Clearly, when more than one collector is seriously competing for a coin at auction, the result is likely to be a retail price for the coin. But then again, if not-so-serious collectors or even zero collectors bid on a coin, the auction result could still be a retail price.

When Collectors Are Represented by Dealers

To acquire coins at auction, a collector may be represented by a dealer. A fee is usually paid for this service, typically 5% of the hammer price. Such representation occurs often at major coin auctions. In my personal opinion, it would make sense for the collector and his representative to negotiate a different arrangement, one that is not based on a percentage of the price realized. Nevertheless, the standard fee for such a service has always been 5% of the hammer price of the coins that the collector actually buys.

Coin dealer Laura Sperber bids on behalf of a client. Image: CoinWeek.
Coin dealer Laura Sperber bids on behalf of a client. Image: CoinWeek.

The dealer/agent may either use a separate bidder number for a collector/client or they may just place their own purchases and their clients’ on one bidder number. In many cases, it’s not apparent to other participants or even to the auction company that a dealer is representing a collector. Nonetheless, when dealers/agents are competing with collectors and/or other dealers, the coins purchased are likely to sell for prices in the retail range.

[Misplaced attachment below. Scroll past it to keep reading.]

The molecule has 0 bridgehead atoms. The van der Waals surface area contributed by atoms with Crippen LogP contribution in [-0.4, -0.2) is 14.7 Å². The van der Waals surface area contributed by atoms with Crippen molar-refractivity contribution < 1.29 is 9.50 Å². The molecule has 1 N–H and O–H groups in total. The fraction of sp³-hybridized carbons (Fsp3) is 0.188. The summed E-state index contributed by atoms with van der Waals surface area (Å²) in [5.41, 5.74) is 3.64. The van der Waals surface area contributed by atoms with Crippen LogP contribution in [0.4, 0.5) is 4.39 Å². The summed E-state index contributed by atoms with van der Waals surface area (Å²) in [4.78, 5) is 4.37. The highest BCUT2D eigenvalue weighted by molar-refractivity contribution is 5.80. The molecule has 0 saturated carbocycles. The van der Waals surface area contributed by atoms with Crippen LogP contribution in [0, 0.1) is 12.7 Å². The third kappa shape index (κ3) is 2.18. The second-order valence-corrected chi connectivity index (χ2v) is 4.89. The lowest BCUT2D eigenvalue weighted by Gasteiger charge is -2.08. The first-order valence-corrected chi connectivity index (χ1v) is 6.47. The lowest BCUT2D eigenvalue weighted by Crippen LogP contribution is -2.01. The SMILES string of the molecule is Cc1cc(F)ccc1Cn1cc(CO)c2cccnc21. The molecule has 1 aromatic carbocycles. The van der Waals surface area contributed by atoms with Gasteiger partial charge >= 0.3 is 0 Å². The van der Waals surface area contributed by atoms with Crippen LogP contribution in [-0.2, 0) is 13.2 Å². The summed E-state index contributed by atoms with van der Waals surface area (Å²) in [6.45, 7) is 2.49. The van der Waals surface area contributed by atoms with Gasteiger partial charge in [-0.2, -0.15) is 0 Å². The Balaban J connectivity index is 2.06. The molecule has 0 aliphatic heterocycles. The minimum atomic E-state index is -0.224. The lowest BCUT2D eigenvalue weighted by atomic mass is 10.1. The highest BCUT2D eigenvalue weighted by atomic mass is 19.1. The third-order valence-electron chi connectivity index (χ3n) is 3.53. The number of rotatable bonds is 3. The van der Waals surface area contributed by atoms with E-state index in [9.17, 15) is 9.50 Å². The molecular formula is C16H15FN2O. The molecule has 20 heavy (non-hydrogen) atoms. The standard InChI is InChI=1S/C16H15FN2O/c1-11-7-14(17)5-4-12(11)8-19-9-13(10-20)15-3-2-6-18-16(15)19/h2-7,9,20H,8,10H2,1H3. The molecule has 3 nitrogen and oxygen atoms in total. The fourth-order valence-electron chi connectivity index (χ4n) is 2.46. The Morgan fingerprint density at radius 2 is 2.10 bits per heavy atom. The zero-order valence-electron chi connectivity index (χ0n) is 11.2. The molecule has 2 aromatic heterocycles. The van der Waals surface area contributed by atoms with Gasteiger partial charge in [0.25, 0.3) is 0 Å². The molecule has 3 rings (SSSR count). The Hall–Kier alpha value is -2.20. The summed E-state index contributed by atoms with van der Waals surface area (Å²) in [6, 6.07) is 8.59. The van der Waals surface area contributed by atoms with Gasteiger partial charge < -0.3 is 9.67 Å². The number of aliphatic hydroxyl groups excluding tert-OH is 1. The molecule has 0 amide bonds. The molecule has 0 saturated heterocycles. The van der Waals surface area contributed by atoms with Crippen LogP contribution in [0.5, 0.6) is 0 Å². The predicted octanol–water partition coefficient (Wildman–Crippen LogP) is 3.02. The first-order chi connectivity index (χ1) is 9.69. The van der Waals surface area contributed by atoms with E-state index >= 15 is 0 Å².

When Dealers Bid on Coins with a Customer in Mind

It is not unusual for a dealer to buy a coin at auction with a collector/customer already in mind. In such a situation, the dealer doesn’t know for certain that this collector will buy the coin, but it’s likely. The collector may wish to examine each coin before making a final decision. In this category of auction bidding, the dealer is thus assuming more risk than one would be if they were representing a collector for a 5% fee. So in this situation, the dealer will probably offer the coin to the collector they had in mind for 6% to 15% over the auction result.

Man thinking. Image: Adobe Stock.
Image: Adobe Stock.

In the event that the targeted collector fails to buy the coin, the dealer will likely offer it to other collectors for 6% to 30% over the auction result, depending on the nature of the coin and the relative strength of the particular auction result. If the dealer paid a retail or almost retail price for the coin at auction, then he may sell it at a loss to another dealer. Indeed, it would not be rare for a dealer to incur a loss in such a situation.

So far, three kinds of collector-oriented bidding have been covered: collectors bidding for themselves, collectors bidding through agents, and collectors indirectly (and sometimes unknowingly) influencing the bidding of dealers. Bidding in all three of these categories will often push auction prices into the retail price range.

When Dealers Buy to Upgrade

Though it pushes prices upward, the saddest and most harmful reason for a dealer to buy a coin at auction is to upgrade it.